10. Accept that the CEO doesn’t understand technology but must still understand you! CIO’s need to stop thinking that the CEO does not understand them and accept that they probably won’t understand the technology and figure out what the business needs and deliver.
11. Understand where CEO’s get their clues! Then help them understand the rest of the story. Technology is a disruptive industry and CEO’s understanding come from other CEOs, trade magazines and success stories but there is little said about what it took to get to the success.
12. Understand the business and succeed. CIO is a tough job but the more they understand the business and contribute the better they will do.
13. Learn how to support employees in their relationships – and help achieve business goals. the opportunity is to enhance, enable and support the employee in their relationship to each other, building and reinforcing culture, supporting new and different ways to interact via technology, creating and supporting “intra social networking” building innovation, continuous improvement, high performance and leadership at all levels. All of this could directly impact customer experience, therefore loyalty to the company, greater market share.
14. Learn how to support customer relationships with the company. The other, of course, is more obvious and that is the ease by which the customer can interact with the company through technology.
15. How not to be viewed. CIO’s are all too often NOT seen as proactive, enabling members of the executive team. Instead, they are seen as the bearer, and owner, of bad news; what went wrong, what can’t be done, what has gone over budget.
16. Put business requirements first. The technology has to serve the business, not the other way around, with the clear understanding that the technology will never be ‘perfect’, but it must be good enough.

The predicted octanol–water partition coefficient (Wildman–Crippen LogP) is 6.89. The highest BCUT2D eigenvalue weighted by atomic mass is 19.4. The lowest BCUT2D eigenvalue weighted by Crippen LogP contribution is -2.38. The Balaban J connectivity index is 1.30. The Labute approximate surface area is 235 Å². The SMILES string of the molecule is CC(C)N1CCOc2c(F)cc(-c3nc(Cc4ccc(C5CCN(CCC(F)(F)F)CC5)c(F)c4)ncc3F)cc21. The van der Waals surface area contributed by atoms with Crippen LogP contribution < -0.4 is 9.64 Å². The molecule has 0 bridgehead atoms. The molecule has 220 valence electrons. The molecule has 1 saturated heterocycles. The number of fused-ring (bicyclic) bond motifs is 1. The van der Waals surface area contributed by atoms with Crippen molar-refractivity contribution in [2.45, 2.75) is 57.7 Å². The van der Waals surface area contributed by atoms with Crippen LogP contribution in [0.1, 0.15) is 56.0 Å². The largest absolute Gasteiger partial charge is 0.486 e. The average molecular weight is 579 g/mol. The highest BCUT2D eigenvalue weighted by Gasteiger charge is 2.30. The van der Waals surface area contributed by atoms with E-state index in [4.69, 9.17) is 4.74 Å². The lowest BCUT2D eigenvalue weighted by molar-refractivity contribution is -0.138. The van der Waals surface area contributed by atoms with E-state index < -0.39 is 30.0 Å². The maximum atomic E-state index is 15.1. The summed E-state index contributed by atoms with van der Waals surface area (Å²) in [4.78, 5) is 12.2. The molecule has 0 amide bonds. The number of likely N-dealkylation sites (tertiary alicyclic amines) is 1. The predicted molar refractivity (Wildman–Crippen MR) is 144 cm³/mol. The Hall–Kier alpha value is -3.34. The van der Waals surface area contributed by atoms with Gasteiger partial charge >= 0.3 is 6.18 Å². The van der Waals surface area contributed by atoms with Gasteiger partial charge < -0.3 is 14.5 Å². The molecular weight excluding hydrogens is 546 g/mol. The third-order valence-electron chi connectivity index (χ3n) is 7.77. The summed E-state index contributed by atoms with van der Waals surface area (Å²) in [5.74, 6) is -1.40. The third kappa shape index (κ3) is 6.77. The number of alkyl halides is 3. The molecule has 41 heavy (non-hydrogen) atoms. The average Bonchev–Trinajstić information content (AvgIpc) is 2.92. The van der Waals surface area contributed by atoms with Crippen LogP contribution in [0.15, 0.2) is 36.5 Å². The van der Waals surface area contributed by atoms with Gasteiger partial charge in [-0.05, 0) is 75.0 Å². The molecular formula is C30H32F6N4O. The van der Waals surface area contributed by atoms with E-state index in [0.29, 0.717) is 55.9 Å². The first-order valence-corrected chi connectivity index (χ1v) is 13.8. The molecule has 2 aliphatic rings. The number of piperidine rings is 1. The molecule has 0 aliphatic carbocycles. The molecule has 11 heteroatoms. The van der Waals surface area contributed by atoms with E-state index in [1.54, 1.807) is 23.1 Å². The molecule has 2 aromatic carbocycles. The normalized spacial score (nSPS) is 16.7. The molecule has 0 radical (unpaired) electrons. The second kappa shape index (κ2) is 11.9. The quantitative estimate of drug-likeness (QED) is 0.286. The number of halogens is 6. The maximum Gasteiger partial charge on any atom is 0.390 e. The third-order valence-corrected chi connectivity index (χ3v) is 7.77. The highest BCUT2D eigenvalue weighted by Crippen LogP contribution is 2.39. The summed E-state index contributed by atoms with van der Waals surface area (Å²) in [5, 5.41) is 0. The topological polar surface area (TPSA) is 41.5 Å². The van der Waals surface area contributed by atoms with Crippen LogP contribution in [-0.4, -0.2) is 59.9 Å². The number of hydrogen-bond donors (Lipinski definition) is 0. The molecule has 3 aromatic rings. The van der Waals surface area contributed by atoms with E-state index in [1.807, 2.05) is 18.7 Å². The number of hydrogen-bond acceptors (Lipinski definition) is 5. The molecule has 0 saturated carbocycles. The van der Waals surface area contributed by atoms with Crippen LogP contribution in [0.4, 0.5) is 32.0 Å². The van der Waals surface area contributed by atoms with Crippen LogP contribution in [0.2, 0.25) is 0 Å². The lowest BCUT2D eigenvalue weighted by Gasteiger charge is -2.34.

17. It’s up to CEO’s to engage effectively. (and other senior management) fail to engage with CIO’s (and the rest of the IT department) in an effective way. That is, CEO’s let themselves get bamboozled by all the techno-babble and lose sight of the business objective that must be met.
18. From the business side? State the problem, not the solution. My best success with getting anything out of an IT department, at any level, has come from clearly stating the problem I want solved, in as fundamental, non-IT terms as possible, and then being relentless in demanding that the IT morass be sorted out to solve my problem.
19. Recognize why CEOs freak out. No CEO of a manufacturing facility, say, HVAC systems would take any crap from his COO about how a production line upgrade is, all of a sudden, going to take 300% longer than originally thought.
20. Stop the CEO from messing things up. Of course, the flip side of that discussion is that the COO will tell the CEO to get stuffed (or quit) if the CEO comes along halfway through the project and insists that a whole new product must be supported by the upgraded line